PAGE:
Nomads bikie boss on breach charges

THE national president of the Nomads bikie gang has been charged with breaching serious crime prevention orders, which police imposed on 10 feuding bikies in an attempt to halt a violent turf war plaguing the state's Hunter Region.

Nomads president Dylan Patrick Brittliffe was one of five Nomads as well as five Finks gang members who had their civil liberties severely restricted by the NSW Supreme Court in April this year after a judge found the safety of the public was at risk.

Brittliffe and the rest of the bikies were forbidden associating with any outlaw bikie gang member, travelling in a vehicle between 9pm and 6am and ­attending any premises suspected to be resided in or frequented by a gang member.

Dylan Brittliffe with an unidentified woman. Picture: Dylan Robinson
Dylan Brittliffe with an unidentified woman. Picture: Dylan Robinson

But police will allege Brittliffe met with four Nomad bikie members at the up-market seafood restaurant, Little Beach Boat House at Nelson Bay after the orders had been granted.

He was charged with two counts of contravene a non-association or place restriction order and his matter was mentioned at Maitland Local Court last week. He will next face court at the end of the month.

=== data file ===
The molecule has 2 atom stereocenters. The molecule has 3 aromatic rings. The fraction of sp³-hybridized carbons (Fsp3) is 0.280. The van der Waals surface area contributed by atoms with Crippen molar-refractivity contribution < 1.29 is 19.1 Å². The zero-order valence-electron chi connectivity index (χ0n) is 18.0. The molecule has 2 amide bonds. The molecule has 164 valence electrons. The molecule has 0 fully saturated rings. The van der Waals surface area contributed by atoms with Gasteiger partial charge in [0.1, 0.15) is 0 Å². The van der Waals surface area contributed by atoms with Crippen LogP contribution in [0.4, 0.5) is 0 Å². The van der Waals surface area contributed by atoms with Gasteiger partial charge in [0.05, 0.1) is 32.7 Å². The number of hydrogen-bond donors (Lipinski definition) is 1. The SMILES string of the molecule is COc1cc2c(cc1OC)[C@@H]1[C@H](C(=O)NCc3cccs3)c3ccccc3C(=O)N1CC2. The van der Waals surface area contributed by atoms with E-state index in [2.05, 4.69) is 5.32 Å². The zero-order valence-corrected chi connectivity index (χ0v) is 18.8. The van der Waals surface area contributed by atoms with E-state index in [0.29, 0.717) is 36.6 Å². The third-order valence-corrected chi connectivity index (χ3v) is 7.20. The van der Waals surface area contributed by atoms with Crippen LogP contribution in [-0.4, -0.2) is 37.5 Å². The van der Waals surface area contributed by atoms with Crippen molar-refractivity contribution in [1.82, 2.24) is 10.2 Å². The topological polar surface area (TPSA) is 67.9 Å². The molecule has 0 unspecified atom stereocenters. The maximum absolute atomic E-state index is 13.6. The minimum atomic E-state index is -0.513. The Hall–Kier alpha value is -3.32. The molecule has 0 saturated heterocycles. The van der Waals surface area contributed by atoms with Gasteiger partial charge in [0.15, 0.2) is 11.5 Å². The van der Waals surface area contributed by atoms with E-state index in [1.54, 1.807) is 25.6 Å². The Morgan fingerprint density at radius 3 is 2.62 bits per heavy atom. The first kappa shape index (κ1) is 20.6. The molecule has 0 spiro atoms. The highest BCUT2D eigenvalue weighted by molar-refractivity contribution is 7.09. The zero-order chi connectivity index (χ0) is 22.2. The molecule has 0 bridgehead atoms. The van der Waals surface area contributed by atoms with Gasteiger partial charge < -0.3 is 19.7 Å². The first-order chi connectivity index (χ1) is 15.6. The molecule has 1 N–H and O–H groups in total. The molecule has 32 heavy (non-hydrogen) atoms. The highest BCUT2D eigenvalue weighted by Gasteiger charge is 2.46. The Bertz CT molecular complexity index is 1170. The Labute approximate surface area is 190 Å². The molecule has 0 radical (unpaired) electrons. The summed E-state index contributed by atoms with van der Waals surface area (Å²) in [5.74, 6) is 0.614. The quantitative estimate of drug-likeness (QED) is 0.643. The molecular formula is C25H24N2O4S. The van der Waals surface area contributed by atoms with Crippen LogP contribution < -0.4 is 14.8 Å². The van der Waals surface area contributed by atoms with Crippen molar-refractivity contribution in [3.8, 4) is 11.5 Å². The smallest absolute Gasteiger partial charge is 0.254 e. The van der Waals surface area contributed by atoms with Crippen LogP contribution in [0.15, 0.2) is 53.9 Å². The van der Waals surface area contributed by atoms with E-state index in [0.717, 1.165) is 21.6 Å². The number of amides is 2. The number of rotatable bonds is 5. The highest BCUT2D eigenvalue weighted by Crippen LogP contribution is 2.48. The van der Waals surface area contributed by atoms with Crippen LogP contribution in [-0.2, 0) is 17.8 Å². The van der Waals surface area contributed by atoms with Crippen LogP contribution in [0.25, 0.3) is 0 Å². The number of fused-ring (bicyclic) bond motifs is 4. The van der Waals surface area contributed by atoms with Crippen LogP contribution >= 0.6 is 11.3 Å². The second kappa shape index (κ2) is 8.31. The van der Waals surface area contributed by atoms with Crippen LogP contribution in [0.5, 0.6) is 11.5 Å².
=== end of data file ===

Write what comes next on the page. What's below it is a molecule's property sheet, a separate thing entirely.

The nine other bikies who had their movements limited by the orders in a state first include Nomads bikies James Kenneth Quinnell, Bradley Bowtell, Blake Kevin Martin and Kane Benjamin Tamplin; and Finks members Mitchell Alexander Cole, Benjamin James Main, Andrew Robert Manners, Matthew Francis Maybury and Troy Vanderlight.

The orders state they cannot wear or display any OMCG patch or other gang merchandise, use encrypted messaging services such as WhatsApp, or have more than one mobile phone and must tell police their number.

NSW Police sought the orders following a spate of public shootings involving other bikies in the Hunter Valley and Newcastle region this year.